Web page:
I’ll begin my comments by discussing COVID-19, as it relates to our business and provide a brief overview of quarter four and 2019. PJ Guido, our Chief Financial Officer, will then take you through our financials and provide more details on our more recent performance. We’ll then take your questions. We plan to keep the call shorter than normal, and wrap up in under an hour.

Our hearts go out to all of those impacted by COVID-19. The safety and well-being of our people and our guests in the affected regions remains our highest priority. The current situation is clearly dynamic. Broadly speaking, and similar to many of our peers, we are seeing virus-related impact on performance across our markets. In North America and Europe, our stores have been closed since March 16. Stores in New Zealand are closed at this time, while Australia is operating on reduced hours. In China, all of our stores, except our location in Wuhan are open, with most operating on regular schedules. Our stores also remain open in other Asian markets, except for Malaysia, where our two locations are currently closed. In addition, we are closely monitoring our supply chain and staying in constant contact with our vendors, as they too navigate this situation.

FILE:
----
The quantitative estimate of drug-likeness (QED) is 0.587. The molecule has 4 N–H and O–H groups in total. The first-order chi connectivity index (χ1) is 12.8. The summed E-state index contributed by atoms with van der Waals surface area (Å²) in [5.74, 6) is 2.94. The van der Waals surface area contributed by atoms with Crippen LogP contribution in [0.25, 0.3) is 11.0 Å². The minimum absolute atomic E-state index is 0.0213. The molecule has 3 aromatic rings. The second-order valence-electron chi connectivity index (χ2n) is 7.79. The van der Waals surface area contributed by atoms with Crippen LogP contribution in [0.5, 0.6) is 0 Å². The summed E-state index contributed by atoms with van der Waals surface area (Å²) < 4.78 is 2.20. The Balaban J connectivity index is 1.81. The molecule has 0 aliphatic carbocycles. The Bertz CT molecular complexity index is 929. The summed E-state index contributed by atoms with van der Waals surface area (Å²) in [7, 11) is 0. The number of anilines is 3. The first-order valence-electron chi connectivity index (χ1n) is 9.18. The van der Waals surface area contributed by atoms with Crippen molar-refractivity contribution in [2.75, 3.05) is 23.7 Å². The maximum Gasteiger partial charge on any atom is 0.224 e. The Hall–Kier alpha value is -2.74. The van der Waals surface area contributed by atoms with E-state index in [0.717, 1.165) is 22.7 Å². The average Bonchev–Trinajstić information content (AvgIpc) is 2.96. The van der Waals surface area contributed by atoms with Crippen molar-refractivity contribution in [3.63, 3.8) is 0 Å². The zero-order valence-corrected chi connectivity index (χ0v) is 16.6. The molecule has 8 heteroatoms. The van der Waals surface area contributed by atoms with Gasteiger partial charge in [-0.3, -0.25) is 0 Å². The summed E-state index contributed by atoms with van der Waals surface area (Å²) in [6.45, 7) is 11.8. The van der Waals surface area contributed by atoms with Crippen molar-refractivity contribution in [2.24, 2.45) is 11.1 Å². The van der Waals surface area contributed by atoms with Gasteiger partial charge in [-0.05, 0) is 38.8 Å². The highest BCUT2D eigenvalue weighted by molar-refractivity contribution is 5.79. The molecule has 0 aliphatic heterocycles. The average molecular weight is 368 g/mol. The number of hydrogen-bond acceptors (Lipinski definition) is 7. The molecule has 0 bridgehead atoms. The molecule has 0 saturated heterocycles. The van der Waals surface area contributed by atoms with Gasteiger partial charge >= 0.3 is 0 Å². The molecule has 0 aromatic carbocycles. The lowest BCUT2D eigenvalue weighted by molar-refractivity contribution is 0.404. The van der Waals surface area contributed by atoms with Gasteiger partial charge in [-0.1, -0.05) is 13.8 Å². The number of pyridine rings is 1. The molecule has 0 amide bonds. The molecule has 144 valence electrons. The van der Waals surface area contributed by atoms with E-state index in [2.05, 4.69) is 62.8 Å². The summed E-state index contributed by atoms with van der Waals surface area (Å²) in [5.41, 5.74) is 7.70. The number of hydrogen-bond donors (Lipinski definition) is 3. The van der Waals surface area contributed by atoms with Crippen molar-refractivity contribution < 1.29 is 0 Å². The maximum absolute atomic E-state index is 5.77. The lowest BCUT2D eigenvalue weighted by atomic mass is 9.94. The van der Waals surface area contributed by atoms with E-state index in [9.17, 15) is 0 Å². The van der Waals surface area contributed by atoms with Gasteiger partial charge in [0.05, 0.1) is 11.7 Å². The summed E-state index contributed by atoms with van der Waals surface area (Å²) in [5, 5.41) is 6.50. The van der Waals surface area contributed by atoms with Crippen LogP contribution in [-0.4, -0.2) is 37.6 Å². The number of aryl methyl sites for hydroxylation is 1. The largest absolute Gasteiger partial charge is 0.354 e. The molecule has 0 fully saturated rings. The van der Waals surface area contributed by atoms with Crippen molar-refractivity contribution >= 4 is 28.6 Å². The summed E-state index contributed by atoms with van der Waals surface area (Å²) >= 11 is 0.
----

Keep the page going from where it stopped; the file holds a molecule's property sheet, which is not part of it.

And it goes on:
Given the rapidly changing nature of current events, we have decided not to provide financial guidance at this time. That said, the underlying health of our business is strong, which provides us with many levers to successfully manage through this period. These include, first, our strong balance sheet. We ended the year with $1.1 billion in cash, no long-term debt, and a $400 million untapped revolver. Second, our investments in key technologies, including RFID and strong partnerships with our vendors, will enable us to maximize inventory across our network, while managing our overall levels. Third, the power of our product. Our assortment is less seasonal in nature, as many of our core styles are relevant year round, and can be held for future use. Fourth, the flexibility of our multi-channel business. Our e-commerce sites, mobile apps and omni capabilities, allows our guests to shop in multiple ways, which is complemented by our agile store formats. And fifth, the strength of the category in which we compete. At our core, we solved sweaty problems for athletes, and we do not believe the current situation will change the trend toward people wanting to live an active and healthy lifestyle. These are some of the reasons we’re confident in our abilities to navigate the near-term, while working to realize the opportunities over the longer term.

In addition, we have early learnings from China, which show us that our business will bounce back. We are not yet back to pre-closing volumes, but the business is getting stronger week by week. There is considerable work under way across the business to respond to the current situation, and I’d like to specifically update you on two of these work streams. The first is the support phase and the second is how we will enable the recovery phase.